Quantitative real-time PCR (RT-PCR) was performed as previously described . RT-PCR was performed using total RNA derived from 30 or more pooled 2–5-dpf wild-type and sibling slj larvae that were identified either morphologically or molecularly. For measurements of total tRNA, 5S rRNA, and 5.8S rRNA levels, total RNA was separated electrophoretically using an Agilent Bioanalyzer. The chromatographic image was analyzed with image analysis software (NIH Image 3) for transcript quantification. For northern analyses, total RNA from pooled wild-type and sibling slj larvae were used using standard techniques. Primers used in quantitative PCR experiments are:
tRNAleu: GTAGGATGAACTGAGTTTTAA; AAAGGCAGAAGAGAACTGGTTTATT
7SL RNA: TTCGGTATCGATATGGTGCTC; GCTTTGACCTGCTCCGTCT
pre-tRNAleu: AGAATGGCCGAGTGGTCTAA; CCAGCTGGAGACCAGAAATC
pre-tRNAile: CGCGCGGTACTTATAAGACAAT; GAACTCACAACCTCGGCATT.
Engineering of S. pombe rpc2 mutant.
The S. pombe FLAG-tagged version of rpc2+ was cloned by PCR using genomic DNA and two primers (SPREPFOR1: 5′-GCTAGTCGACATGGATTACAAAGACGATGACGACAAGGGGGTAAATACTGC;5′-GCTAGTCGACATGGATTACAAAGACGATGACGACAAGGGGGTAAATACTGC; and SPREPREV: 5′-ATACCCGGGTCAATACTTAAATTCGT). The PCR products were digested with SalI and SmaI, and cloned between the XhoI and SmaI sites of pREP3X, yielding pREP3X-rpc2. The region spanning amino acid (aa)267 and aa308 of Rpc2p, which corresponds to aa240 and aa380 of the zebrafish Rpc2 ortholog, Polr3b, which was deleted in the slj mutant, was deleted by the QuikChange XL Site-Directed Mutagenesis (Stratagene) using pREP3X-rpc2 and two primers (RPC2F: 5′-CAGTGTAGCAGATGATATTCCTATAGTGGTTGTTTTAAAAGCATTAGAATATATCGGTGCGCGTGTTAAGG; and RPC2R: 5′-CCTTAACACGCGCACCGATATATTCTAATGCTTTTAAAACAACCACTATAGGAATATCATCTGCTACACTG). The resulting Rpc2 mutant was called Rpc2-Δp. To replace a FLAG tag with an HA tag in Rpc2p and Rpc2-Δp, PCR was performed with primers retremfor3 (5′-ACGGTCGACATGTAC CCATACGACGTTCCAGACTACGCTGGGGTAAATACTGCC GGA) and SPREPREV. The PCR products were cut with SalI and SmaI, and cloned between the XhoI and SmaI sites of pREP3X, producing pREP3X-HA-rpc2 and pREP3X-HA-rpc2-Δp, respectively. To purify wild-type Pol III and Pol III mutants containing Rpc2-Δp, pREP3X-HA-rpc2, and pREP3X-HA-rpc2-Δp were transformed into yYH3282(h+, his3-D1, leu1–32, ura4-D18, ade6-M216 ret1D::[FH-rpc53, ura4+]), in which rpc53 is tagged with FLAG and six histidine residues. Purification of wild-type and mutant Pol III was carried out as previously described  with the following modifications: the eluate from the Ni-NTA column was incubated with 20 μl of anti-HA beads for 4 h at 4 °C; the bound proteins were eluted by boiling the beads in 2× tris-glycine SDS gel loading buffer.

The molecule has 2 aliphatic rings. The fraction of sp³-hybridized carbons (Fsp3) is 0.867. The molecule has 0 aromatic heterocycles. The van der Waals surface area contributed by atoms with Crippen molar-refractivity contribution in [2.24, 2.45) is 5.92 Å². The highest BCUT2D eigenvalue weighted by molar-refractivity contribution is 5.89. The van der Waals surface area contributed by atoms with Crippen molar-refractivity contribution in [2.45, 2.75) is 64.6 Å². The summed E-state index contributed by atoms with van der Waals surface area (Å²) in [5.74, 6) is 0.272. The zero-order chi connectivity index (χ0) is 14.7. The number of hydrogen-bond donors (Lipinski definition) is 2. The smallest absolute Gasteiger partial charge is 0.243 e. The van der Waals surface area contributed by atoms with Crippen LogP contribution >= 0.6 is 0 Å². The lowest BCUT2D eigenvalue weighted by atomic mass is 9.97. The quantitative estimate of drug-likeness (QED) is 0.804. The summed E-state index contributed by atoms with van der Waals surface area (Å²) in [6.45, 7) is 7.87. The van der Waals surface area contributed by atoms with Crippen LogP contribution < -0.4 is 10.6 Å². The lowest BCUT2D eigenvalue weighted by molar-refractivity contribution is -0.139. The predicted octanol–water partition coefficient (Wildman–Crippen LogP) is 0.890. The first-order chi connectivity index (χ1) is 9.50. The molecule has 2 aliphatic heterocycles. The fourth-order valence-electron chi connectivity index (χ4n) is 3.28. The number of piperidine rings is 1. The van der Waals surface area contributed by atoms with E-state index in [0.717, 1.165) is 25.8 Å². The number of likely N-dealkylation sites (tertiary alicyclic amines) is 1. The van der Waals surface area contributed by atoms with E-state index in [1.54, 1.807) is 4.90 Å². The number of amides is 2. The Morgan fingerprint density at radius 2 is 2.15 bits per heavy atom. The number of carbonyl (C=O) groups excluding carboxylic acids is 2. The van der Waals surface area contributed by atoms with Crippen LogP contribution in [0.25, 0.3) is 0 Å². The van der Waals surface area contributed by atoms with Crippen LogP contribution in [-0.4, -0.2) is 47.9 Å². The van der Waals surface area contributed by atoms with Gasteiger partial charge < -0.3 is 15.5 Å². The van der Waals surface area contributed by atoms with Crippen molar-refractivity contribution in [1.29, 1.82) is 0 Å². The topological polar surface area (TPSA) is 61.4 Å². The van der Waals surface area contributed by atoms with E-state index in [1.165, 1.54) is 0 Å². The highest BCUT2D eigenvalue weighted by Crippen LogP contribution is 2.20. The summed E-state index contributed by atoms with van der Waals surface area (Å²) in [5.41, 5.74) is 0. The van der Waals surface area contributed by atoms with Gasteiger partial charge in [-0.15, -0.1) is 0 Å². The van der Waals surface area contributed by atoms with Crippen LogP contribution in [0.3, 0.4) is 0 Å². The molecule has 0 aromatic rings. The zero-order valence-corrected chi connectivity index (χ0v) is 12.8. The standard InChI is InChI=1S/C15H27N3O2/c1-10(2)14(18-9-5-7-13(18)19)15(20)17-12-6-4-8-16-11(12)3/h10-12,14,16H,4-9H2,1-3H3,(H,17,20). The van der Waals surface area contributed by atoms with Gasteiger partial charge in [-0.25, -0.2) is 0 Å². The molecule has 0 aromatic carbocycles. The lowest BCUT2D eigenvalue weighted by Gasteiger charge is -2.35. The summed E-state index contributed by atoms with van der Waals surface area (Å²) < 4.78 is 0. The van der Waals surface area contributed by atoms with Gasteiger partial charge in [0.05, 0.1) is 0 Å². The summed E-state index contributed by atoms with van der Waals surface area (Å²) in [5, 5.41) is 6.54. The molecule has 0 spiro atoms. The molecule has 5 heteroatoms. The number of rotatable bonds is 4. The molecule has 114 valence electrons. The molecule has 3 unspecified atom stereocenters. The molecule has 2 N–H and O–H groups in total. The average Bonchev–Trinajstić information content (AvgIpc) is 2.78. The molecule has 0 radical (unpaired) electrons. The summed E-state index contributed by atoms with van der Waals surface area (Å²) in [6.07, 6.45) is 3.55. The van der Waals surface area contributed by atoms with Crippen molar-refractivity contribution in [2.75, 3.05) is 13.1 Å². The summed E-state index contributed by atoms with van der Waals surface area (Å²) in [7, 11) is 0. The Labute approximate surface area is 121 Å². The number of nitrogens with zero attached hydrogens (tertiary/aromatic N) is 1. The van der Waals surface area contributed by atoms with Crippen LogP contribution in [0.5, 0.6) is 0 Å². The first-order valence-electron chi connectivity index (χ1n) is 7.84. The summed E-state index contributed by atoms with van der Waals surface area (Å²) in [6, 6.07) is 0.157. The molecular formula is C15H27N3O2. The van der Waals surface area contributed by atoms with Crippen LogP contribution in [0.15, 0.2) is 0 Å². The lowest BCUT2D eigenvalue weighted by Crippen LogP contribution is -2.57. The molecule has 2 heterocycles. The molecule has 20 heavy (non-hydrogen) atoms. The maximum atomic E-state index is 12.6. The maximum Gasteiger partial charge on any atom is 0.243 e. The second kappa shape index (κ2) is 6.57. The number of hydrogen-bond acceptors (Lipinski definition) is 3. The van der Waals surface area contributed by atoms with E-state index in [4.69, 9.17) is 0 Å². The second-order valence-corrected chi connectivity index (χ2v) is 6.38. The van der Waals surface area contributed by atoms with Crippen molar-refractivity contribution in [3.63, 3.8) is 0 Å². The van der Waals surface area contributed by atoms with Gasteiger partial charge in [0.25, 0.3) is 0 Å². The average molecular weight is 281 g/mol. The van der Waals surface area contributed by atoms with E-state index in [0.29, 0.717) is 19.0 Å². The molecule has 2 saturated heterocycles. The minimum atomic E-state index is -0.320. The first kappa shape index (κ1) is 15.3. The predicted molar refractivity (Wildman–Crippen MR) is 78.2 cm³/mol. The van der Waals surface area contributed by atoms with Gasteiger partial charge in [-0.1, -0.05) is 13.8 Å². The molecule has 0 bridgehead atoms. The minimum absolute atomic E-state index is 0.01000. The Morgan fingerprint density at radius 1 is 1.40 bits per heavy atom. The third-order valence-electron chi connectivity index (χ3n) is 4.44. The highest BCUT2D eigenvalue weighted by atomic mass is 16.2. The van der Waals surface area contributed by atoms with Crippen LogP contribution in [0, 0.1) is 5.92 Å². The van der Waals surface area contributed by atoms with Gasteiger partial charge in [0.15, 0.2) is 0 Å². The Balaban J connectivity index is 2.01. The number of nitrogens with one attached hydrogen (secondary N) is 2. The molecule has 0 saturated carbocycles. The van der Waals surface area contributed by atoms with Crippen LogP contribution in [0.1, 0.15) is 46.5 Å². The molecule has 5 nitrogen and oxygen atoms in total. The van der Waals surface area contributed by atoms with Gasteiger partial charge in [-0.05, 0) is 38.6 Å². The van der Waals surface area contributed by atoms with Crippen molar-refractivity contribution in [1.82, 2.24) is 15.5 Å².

The GenBank (http://www.ncbi.nlm.nih.gov/Genbank) accession numbers for the proteins discussed in the paper are as follows: human Polr3b (NM_018082) and mouse Polr3b (NM_027423).
We are grateful to G. Kassavetis, P. Geiduschek, and P. Cramer for insights into and helpful discussions of Rpc2-Rpc11 interactions, and to Ying-Yu Huang for assistance with genetic mapping experiments. RJM is a Commissioned Officer in the U.S. Public Health Service.